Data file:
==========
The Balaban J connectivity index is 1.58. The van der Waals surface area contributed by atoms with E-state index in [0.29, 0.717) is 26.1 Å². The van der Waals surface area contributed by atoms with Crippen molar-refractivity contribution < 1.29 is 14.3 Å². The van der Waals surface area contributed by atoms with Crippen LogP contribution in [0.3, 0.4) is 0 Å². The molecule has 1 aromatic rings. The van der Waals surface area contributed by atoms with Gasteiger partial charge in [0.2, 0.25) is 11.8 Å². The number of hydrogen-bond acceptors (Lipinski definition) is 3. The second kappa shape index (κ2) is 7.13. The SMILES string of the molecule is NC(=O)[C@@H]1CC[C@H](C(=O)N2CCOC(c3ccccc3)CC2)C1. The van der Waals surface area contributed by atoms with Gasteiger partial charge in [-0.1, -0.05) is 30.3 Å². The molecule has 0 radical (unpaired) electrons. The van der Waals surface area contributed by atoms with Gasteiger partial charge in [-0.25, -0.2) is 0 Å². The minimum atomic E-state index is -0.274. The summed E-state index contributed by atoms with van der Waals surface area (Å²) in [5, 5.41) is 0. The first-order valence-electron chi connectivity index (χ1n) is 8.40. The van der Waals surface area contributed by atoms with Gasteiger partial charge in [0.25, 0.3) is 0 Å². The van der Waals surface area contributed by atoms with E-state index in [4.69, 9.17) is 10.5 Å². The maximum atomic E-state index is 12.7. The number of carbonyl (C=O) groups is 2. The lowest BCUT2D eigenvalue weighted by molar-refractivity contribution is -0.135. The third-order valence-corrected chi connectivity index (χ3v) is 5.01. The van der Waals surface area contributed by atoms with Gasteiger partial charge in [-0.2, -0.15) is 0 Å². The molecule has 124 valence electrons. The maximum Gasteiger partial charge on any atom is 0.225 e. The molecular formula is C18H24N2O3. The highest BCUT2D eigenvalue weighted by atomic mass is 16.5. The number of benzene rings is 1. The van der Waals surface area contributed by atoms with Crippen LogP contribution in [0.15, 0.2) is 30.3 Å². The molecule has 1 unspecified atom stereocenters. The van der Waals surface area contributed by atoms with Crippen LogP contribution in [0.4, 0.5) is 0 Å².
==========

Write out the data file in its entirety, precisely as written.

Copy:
The Balaban J connectivity index is 1.58. The van der Waals surface area contributed by atoms with E-state index in [0.29, 0.717) is 26.1 Å². The van der Waals surface area contributed by atoms with Crippen molar-refractivity contribution < 1.29 is 14.3 Å². The van der Waals surface area contributed by atoms with Crippen LogP contribution in [0.3, 0.4) is 0 Å². The molecule has 1 aromatic rings. The van der Waals surface area contributed by atoms with Gasteiger partial charge in [0.2, 0.25) is 11.8 Å². The number of hydrogen-bond acceptors (Lipinski definition) is 3. The second kappa shape index (κ2) is 7.13. The SMILES string of the molecule is NC(=O)[C@@H]1CC[C@H](C(=O)N2CCOC(c3ccccc3)CC2)C1. The van der Waals surface area contributed by atoms with Gasteiger partial charge in [-0.1, -0.05) is 30.3 Å². The molecule has 0 radical (unpaired) electrons. The van der Waals surface area contributed by atoms with Gasteiger partial charge in [-0.25, -0.2) is 0 Å². The minimum atomic E-state index is -0.274. The summed E-state index contributed by atoms with van der Waals surface area (Å²) in [5, 5.41) is 0. The first-order valence-electron chi connectivity index (χ1n) is 8.40. The van der Waals surface area contributed by atoms with Gasteiger partial charge in [0.25, 0.3) is 0 Å². The van der Waals surface area contributed by atoms with E-state index in [4.69, 9.17) is 10.5 Å². The maximum atomic E-state index is 12.7. The number of carbonyl (C=O) groups is 2. The lowest BCUT2D eigenvalue weighted by molar-refractivity contribution is -0.135. The third-order valence-corrected chi connectivity index (χ3v) is 5.01. The van der Waals surface area contributed by atoms with Gasteiger partial charge in [-0.2, -0.15) is 0 Å². The molecule has 124 valence electrons. The maximum Gasteiger partial charge on any atom is 0.225 e. The molecular formula is C18H24N2O3. The highest BCUT2D eigenvalue weighted by atomic mass is 16.5. The number of benzene rings is 1. The van der Waals surface area contributed by atoms with Crippen LogP contribution in [0.15, 0.2) is 30.3 Å². The molecule has 1 unspecified atom stereocenters. The van der Waals surface area contributed by atoms with Crippen LogP contribution in [0.4, 0.5) is 0 Å².